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Member Submitted News

Jun 17 20:24

ALIS through the looking glass: F-35 fighter jet's slurpware nearly made buyers pull out – report

The F-35 fighter jet project has been hit by yet another set of controversies including a kerfuffle over US data-slurping, flight control problems and its stealth coating melting at supersonic speeds.

Once described by The Register as the ultimate vendor lock-in project, the F-35 is sold by Lockheed Martin as a package: not only do you buy the jets and their associated spares and training packages, you also buy its Autonomous Logistics Information System (ALIS).

ALIS is a spares and training management package. It tracks the state of the aeroplanes themselves, interfaces with onboard diagnostic systems to check system and component health, and orders spare parts as and when needed. As you can imagine, having access to ALIS gives you an instant and incredibly detailed picture of whether an F-35 squadron is capable of flying and fighting – or not.

Naturally, some countries buying the F-35 aren't happy about this.

Jun 17 20:22

Stiff penalty: Prenda Law copyright troll gets 14 years of hard time for blue view 'n sue scam

It was a simple plan: obtain the rights to pornographic films, share copies of them online, then threaten to sue those downloading the skin flicks for copyright infringement unless they paid a $3,000 settlement fee.

Between 2011 and 2014, the scaper earned about $3m for two former Minnesota attorneys, Paul R. Hansmeier and John L. Steele, through front companies like Prenda Law.

It also earned rather lengthy lodging in prison. Hansmeier, 37, who admitted guilt in a plea deal last year, was on Friday this week sentenced to 14 years (168 months) behind bars for his role in the porn-trolling operation.

Hansmeier admitted to conspiracy to commit mail fraud and wire fraud, and conspiracy to commit money laundering, and in so doing avoided 16 other charges.

Jun 17 20:18

Sad SACK: Linux PCs, servers, gadgets can be crashed by 'Ping of Death' network packets

It is possible to crash network-facing Linux servers, PCs, smartphones and tablets, and gadgets, or slow down their network connections, by sending them a series of maliciously crafted packets. It is also possible to hamper FreeBSD machines with the same attack.

Given that Linux powers an incredible amount of stuff these days, anything from network or internet-connected TVs, routers, thermostats, light switches, CCTV cameras, and robot vacuum cleaners, to servers, PCs, Android and ChromeOS devices, smart fridges, dialysis machines, car infotainment systems, tractors, construction equipment, and uranium centrifuges, and so on, can be potentially brought to a halt by miscreants if vulnerable.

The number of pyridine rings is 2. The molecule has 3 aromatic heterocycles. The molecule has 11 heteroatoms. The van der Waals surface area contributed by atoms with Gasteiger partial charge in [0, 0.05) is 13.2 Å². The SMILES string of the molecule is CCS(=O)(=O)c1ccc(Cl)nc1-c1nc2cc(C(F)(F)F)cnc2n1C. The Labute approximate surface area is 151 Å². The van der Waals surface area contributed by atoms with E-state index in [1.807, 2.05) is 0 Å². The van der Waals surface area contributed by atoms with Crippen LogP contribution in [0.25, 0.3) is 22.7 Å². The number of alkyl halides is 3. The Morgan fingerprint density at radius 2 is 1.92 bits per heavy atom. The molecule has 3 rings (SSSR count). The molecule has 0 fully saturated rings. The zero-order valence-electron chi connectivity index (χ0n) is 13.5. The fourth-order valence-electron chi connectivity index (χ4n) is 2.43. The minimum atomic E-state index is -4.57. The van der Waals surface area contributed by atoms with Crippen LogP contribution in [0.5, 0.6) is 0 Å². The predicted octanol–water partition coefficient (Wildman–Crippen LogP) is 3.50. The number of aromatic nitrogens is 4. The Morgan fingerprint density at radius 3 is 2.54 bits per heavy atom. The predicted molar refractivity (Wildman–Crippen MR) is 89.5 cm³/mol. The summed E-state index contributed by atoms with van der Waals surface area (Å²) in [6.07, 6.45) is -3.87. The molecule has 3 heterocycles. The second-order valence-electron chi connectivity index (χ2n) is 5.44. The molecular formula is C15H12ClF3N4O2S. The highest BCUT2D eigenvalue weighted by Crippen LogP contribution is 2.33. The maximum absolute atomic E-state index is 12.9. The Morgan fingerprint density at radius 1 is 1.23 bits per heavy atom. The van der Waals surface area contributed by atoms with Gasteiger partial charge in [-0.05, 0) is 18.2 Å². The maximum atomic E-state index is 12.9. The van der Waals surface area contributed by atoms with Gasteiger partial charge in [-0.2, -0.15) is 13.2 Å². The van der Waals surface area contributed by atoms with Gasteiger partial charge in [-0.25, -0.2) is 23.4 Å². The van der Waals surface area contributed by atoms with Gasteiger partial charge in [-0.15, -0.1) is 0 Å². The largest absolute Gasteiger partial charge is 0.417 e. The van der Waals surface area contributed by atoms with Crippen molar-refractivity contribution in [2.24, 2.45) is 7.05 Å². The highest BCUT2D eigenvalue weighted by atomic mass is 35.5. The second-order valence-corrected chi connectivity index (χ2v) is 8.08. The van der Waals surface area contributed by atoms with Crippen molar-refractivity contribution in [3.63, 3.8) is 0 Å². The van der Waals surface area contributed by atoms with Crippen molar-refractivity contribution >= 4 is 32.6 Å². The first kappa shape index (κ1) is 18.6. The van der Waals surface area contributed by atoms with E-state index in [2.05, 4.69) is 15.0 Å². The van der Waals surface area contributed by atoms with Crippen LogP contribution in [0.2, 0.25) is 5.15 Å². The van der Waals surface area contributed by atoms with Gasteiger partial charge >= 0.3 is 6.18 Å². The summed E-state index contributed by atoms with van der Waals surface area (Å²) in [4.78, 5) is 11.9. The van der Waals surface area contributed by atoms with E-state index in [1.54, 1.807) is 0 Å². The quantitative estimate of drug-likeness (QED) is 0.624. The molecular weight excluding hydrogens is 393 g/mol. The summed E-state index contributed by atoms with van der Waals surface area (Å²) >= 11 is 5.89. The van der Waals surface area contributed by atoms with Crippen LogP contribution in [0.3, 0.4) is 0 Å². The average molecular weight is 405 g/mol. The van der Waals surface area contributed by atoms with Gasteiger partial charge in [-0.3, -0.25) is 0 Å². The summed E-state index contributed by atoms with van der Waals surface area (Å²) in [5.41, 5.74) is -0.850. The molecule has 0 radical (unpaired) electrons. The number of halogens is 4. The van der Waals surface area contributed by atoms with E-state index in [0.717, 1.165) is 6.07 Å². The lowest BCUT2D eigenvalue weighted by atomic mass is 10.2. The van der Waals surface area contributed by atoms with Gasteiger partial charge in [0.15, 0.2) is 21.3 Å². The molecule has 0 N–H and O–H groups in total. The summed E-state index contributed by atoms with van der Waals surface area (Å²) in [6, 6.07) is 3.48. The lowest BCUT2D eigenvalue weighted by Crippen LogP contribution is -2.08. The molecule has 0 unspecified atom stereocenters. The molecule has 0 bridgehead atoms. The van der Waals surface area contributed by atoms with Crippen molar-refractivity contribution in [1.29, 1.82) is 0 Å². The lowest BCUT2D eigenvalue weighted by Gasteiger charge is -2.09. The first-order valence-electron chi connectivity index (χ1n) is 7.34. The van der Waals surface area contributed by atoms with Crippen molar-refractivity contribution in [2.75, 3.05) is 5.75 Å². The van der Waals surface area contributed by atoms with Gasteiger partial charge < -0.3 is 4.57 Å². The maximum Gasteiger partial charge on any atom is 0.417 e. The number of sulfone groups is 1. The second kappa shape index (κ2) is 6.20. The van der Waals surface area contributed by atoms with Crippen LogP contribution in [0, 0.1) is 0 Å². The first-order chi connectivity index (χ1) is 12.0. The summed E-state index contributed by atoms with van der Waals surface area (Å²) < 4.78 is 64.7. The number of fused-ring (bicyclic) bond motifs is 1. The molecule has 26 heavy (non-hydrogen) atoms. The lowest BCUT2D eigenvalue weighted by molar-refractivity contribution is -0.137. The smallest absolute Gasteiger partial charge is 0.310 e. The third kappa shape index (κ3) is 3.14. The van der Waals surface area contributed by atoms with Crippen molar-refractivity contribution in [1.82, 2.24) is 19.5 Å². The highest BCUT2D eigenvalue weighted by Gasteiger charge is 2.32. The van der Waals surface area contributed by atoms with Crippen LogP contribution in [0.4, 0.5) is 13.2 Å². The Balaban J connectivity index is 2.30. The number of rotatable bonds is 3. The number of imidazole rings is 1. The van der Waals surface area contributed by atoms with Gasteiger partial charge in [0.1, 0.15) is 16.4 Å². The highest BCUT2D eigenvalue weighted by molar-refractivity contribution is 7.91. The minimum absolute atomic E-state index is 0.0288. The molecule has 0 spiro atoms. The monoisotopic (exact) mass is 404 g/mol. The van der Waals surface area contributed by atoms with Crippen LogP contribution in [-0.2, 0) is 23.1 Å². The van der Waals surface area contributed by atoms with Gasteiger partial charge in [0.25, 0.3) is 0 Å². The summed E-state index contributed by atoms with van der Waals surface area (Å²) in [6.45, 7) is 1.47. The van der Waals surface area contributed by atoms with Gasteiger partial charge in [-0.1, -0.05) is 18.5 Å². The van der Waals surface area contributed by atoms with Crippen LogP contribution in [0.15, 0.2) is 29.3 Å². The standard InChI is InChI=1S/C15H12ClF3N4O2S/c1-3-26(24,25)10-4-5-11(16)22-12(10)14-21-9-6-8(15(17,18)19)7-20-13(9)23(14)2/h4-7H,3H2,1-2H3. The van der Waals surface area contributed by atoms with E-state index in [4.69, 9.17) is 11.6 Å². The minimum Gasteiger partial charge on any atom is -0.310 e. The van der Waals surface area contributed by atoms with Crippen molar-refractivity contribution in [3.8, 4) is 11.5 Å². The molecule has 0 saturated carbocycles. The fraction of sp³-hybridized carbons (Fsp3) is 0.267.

Strangers can ping some data to your device over the internet or network, and potentially crash it, in other words. Not great, not terrible; it's a rather big annoyance that could disrupt netizens if script kiddies start firing off waves of exploits.

Jun 17 18:05

Teen Vogue blasted for ‘promoting sex work’ as ‘real work’ to young girls

Teen Vogue is facing backlash for “promoting prostitution” after publishing an article which advertises sex work as “real work” to its audience, which is made up mostly of girls between the ages of 12 and 18.

The article, headlined “Why Sex Work Is Real Work” was originally published in April, but has recevied renewed attention and criticism after the magazine decided to promote it again on Twitter this week.

Jun 17 17:59

Trump not in control of Iran policy, should perhaps fire Bolton – EU foreign policy chief’s adviser

US President Donald Trump does not appear to be in control of his own administration’s Iran policy and he should fire national security adviser John Bolton, special adviser to EU foreign policy chief Federica Mogherini told RT.

In an interview with RT’s Sophie Shevarnadze, Nathalie Tocci said Trump has “been led into a very different direction” than the one he might otherwise have gone in without input from Bolton.

Asked why she didn't trust Trump's claims that he does not want regime change in Iran, Tocci said Bolton clearly has a different position – and he seems to be the one writing the administration’s policy on Tehran.

Jun 17 17:37

Are You Ready For the Financial Reset?

Jun 17 17:10

Demographic suicide of Europe

Jun 17 16:42

US Supreme Court sides with Christian bakery that refused to bake a wedding cake for a gay couple - the second time its thrown out a discrimination case against a bakery in the past 12 months

The Supreme Court decided on Monday against a high-stakes, election-year case about the competing rights of gay and lesbian couples and merchants who refuse to provide services for same-sex weddings.

The justices handed the former owners of Sweet Cakes by Melissa in the Portland, Oregon, area a small victory by throwing out a state court ruling against them and ordering judges to take a new look at their refusal to make a wedding cake for a lesbian couple.